U.S. nuclear sub hit unknown ‘object’ in South China Sea

▶ Watch Video: U.S. nuclear-powered submarine hits unknown object in South China sea amid regional tensions

Washington — A U.S. nuclear submarine sustained damage and some crew members were injured when it “struck an object” while operating at depth a week ago in one of the most sensitive bodies of water on the planet, the South China Sea. The U.S. Navy confirmed in a statement on Thursday that the USS Connecticut, a nuclear-powered fast-attack submarine, struck the unidentified object on October 2, “while operating in international waters in the Indo-Pacific region.”

U.S. defense officials told CBS News correspondent David Martin the collision occurred in the South China Sea, one of two adjoining bodies of water where the U.S. and its allies have repeatedly challenged China’s territorial claims. China on Friday demanded more information on the U.S. Navy accident that took place somewhere off its east coast.


Tensions escalate between China and Taiwan


The U.S. officials told Martin on Thursday that the Connecticut had returned to the surface under its own power and was expected to arrive soon in Guam so the damage could be fully assessed. The officials told CBS News that two crew members suffered “moderate” injuries and several more sustained minor bumps and bruises. All were treated by Navy corpsman aboard the vessel, and nobody was taken off the sub.

The submarine itself, one of almost 70 in the U.S. Navy’s nuclear-powered fleet, “remains in a safe and stable condition,” according to the Navy statement. Its nuclear propulsion system and related areas “were not affected and remain fully operational.”

China’s Global Times newspaper reported that the Foreign Ministry had voiced “grave concerns” about the incident, quoting Foreign Ministry spokesman Zhao Lijian as urging the U.S. to “provide details, its purpose of cruising, and whether it caused a nuclear leak or damaged the marine environment.”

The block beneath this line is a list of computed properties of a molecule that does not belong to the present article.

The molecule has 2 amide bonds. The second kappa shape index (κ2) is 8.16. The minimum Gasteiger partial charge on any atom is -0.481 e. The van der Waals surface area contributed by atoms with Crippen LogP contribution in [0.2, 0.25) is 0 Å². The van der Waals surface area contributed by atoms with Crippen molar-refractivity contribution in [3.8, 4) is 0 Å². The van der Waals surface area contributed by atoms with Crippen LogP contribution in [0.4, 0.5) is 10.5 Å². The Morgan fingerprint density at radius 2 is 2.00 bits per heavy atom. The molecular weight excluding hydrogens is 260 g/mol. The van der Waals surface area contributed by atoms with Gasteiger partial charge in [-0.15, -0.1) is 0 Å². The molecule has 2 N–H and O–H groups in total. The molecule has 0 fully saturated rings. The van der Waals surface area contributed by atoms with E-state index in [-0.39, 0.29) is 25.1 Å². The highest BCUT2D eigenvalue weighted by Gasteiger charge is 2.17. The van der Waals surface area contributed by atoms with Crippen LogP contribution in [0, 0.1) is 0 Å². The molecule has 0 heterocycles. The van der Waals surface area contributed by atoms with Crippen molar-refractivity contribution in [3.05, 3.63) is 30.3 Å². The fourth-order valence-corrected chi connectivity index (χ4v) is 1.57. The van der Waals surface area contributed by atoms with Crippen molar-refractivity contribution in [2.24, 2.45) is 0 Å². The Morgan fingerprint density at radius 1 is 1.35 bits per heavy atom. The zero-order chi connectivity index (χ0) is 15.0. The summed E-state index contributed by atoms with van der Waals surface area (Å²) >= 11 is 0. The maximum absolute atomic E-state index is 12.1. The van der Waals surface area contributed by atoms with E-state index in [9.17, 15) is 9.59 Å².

uss-connecticut-sub.jpg The U.S. Navy Seawolf-class fast-attack submarine USS Connecticut (SSN 22) is seen in an undated file photo provided by the U.S. Navy.

U.S. Navy/Thiep Van Nguyen II

All weapons systems on the attack submarine were also undamaged, the U.S. officials told Martin.

“The extent of damage to the remainder of the submarine is being assessed,” the Navy said in its statement, adding that the incident would be investigated.

As CBS News Asia correspondent Ramy Inocencio reports, this incident has come to light amid high tensions between Beijing and Washington, just weeks after the U.S. and Britain signed a deal to supply nuclear-powered submarine’s to Australia’s military, and just days after China sent a record number of military planes into U.S. ally Taiwan’s air space, prompting concerns in Taipei that Beijing “is going to launch a war.”

China routinely issues protests and condemns “freedom of navigation” missions by U.S. vessels close to islands, reefs and other sites in the South China Sea claimed by Beijing.  

China, controlled and claimed regions, political map A map shows in yellow the area controlled by China, and regions that are claimed but uncontrolled by Beijing are shown in orange, including most of the South China Sea.


Several years ago, the U.S. condemned China for installing weapons systems on a man-made reef in the South China Sea. Both that body of water and the East China Sea just to the north of it are the scene of myriad territorial disputes between Beijing, other Asian nations and the West. The United States considers most of the South and East China Seas international waters, but China claims dominion over much of the region.

In recent years, both the U.S. and its allies have increased sail-bys in both seas, typically drawing rebukes from China. The U.S. and Beijing routinely accuse each other of “unsafe” or “unprofessional” military maneuvers in the region.


U.S. shifts policy on South China Sea


The last time a U.S. Navy submarine is known to have had a serious collision was in 2005, when the USS San Francisco hit an undersea mountain at full speed. That crash left one sailor dead and most crew members injured. The captain and several other senior officers were relieved of their duty, as it emerged that they had been using outdated seafloor charts, despite having up-to-date maps available.

That incident occurred near the U.S. territory of Guam, thousands of miles east of the contentious waters off China’s coast.

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